Civil wars and Jacobitism

As the civil wars of the Three Kingdoms broke out in the early 17th century the Covenanters were supported by the territorially ambitious Argyll Clan Campbell and the Clan Sutherland, both powerful Highland clans, as well as some clans of the central Highlands opposed to the Royalist House of Huntly. While some clans remained neutral, others led by Montrosesupported the Royalist cause, projecting their feudal obligations to clan chiefs onto the Royal House of Stuart, resisting the demands of the Covenanters for commitment and reacting to the ambitions of the larger clans. In the Wars of 1644-47, the most prominent Royalist clan were Clan Donald led by Alasdair MacColla.

With the Restoration of Charles IIEpiscopalianism became widespread among clans as it suited the hierarchical clan structure and encouraged obedience to Royal authority, while some other clans were converted by Catholic missions. In 1682 James Duke of York, Charles’ brother, instituted the Commission for Pacifying the Highlands which worked in co-operation with the clan chiefs in maintaining order as well as redressing Campbell acquisitiveness, and when he became King James VII he retained popularity with Highlanders. All these factors contributed to continuing support for the Stuarts when James was deposed by William of Orange in the Glorious Revolution.

Clan support, their remoteness from authority and the ready mobilisation of the clan hosts made the Highlands the starting point for the Jacobite Risings. In Scottish Jacobite ideology the Highlander symbolised patriotic purity as against the corruption of the Union, and as early as 1689 some Lowlanders wore “Highland habit” in the Jacobite army.

Decline of the Clan system

Successive Scottish governments had portrayed the clans as bandits needing occasional military expeditions to keep them in check and extract taxes. As Highlanders became associated with Jacobitism and rebellion the government made repeated efforts to curb the clans, culminating with brutal repression after the battle of Culloden. This followed in 1746 with the Act of Proscription, further measures making restrictions on their ability to bear arms, traditional dress, culture, and even music. The Heritable Jurisdictions Act removed the feudalauthority the Clan Chieftains had once enjoyed.

With the failure of Jacobitism the clan chiefs and gentry increasingly became landlords, losing the traditional obligations of clanship. They were incorporated into the British aristocracy, looking to the clan lands mainly to provide them with a suitable income. From around 1725 clansmen had been emigrating to North America; both clan gentry looking to re-establish their lifestyle, or as victims of raids on the Hebrides looking for cheap labour. Increasing demand in Britain for cattle and sheep led to higher rents with surplus clan population leaving in the mass migration later known as the Highland Clearances, finally undermining the traditional clan system.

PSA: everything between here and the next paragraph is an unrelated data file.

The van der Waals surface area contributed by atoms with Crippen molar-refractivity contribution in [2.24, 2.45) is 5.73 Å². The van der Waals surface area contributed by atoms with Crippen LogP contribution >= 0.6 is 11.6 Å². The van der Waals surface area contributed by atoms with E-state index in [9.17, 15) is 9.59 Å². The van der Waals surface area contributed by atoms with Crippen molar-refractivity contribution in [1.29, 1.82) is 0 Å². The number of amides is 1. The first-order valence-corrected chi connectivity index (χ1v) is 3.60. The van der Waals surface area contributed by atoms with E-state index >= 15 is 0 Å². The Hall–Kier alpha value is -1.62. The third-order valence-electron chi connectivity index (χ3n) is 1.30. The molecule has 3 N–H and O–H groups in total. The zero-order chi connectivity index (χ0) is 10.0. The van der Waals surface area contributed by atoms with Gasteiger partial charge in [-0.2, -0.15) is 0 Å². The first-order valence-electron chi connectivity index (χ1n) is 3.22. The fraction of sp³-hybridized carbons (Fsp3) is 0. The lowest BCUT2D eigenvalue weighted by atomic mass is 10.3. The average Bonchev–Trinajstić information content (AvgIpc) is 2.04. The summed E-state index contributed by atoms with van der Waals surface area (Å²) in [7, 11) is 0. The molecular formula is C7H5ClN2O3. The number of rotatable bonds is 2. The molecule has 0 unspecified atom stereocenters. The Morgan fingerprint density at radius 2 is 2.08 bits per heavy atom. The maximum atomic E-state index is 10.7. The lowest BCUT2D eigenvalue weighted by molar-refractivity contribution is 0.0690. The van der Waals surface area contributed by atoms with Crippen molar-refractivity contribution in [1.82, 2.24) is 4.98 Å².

Romantic revival

David Wilkie’s 1829 flattering portrait of the kiltedKing George IV, with lighting chosen to tone down the brightness of his kilt and his knees shown bare, without the pink tights he wore at the event.

The Ossian poems of James Macpherson in the 1760s suited the Romantic enthusiasm for the “sublime” “primitive” and achieved international success with a disguised elegy for the Jacobite clans, set in the remote past. They were presented as translations of ancient ballads, a fraud caustically dismissed by Dr. Samuel Johnson. This damaged the reputation of the poems, but their artistic merit had widespread influence.

Shortly before or after the Dress Act restricting kilt wearing was repealed in 1782, Highland aristocrats set up Highland Societies in Edinburgh and other centres including London and Aberdeen, landowners’ clubs with aims including “Improvements” (which others would later call the Highland Clearances). Clubs like the Celtic Society of Edinburgh included Highland chieftains and Lowlanders taking an interest in the clans. The success of the historical novels of Sir Walter Scottas well as the pomp surrounding the visit of King George IV to Scotland in 1822 spurred 19th century interest in the clans and a reawakening of Scottish culture and pride.

Clan symbols

Main article: List of Scottish clans

The revival of interest, and demand for clan ancestry, has led to the production of lists and maps covering the whole of Scotland giving clan names and showing territories, sometimes with the appropriate tartans. While some lists and clan maps confine their area to the Highlands, others also show Lowland clans or families. Territorial areas and allegiances changed over time, and there are also differing decisions on which (smaller) clans and families should be omitted. Some alternative online sources are listed in the External links section below.

This list of Clans contains clans registered with the Lord Lyon Court. The Lord Lyon Court defines a clan or family as a legally recognised group, but does not differentiate between Families and Clans as it recognises both terms as being interchangeable. Clans or families thought to have had a Chief in the past but not currently recognised by the Lord Lyon are listed at Armigerous clans.

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